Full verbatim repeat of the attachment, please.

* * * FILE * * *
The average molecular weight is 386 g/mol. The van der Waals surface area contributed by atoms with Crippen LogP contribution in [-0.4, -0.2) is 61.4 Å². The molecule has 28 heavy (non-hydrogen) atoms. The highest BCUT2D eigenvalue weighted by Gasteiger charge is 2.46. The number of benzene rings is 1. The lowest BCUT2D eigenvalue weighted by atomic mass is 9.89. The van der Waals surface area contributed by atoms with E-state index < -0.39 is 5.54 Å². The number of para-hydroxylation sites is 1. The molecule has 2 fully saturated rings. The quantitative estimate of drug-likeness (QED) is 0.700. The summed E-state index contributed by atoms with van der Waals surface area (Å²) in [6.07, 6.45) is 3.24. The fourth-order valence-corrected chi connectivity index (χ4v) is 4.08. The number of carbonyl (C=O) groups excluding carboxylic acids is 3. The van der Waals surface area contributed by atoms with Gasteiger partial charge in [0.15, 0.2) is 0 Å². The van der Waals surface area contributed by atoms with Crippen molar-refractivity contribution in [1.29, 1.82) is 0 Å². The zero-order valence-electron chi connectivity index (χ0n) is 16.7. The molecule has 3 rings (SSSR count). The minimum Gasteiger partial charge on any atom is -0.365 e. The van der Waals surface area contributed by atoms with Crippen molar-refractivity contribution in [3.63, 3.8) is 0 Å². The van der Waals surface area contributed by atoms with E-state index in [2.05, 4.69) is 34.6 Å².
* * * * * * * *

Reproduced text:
The average molecular weight is 386 g/mol. The van der Waals surface area contributed by atoms with Crippen LogP contribution in [-0.4, -0.2) is 61.4 Å². The molecule has 28 heavy (non-hydrogen) atoms. The highest BCUT2D eigenvalue weighted by Gasteiger charge is 2.46. The number of benzene rings is 1. The lowest BCUT2D eigenvalue weighted by atomic mass is 9.89. The van der Waals surface area contributed by atoms with E-state index < -0.39 is 5.54 Å². The number of para-hydroxylation sites is 1. The molecule has 2 fully saturated rings. The quantitative estimate of drug-likeness (QED) is 0.700. The summed E-state index contributed by atoms with van der Waals surface area (Å²) in [6.07, 6.45) is 3.24. The fourth-order valence-corrected chi connectivity index (χ4v) is 4.08. The number of carbonyl (C=O) groups excluding carboxylic acids is 3. The van der Waals surface area contributed by atoms with Gasteiger partial charge in [0.15, 0.2) is 0 Å². The van der Waals surface area contributed by atoms with Crippen molar-refractivity contribution in [1.29, 1.82) is 0 Å². The zero-order valence-electron chi connectivity index (χ0n) is 16.7. The molecule has 3 rings (SSSR count). The minimum Gasteiger partial charge on any atom is -0.365 e. The van der Waals surface area contributed by atoms with Crippen molar-refractivity contribution in [3.63, 3.8) is 0 Å². The van der Waals surface area contributed by atoms with E-state index in [2.05, 4.69) is 34.6 Å².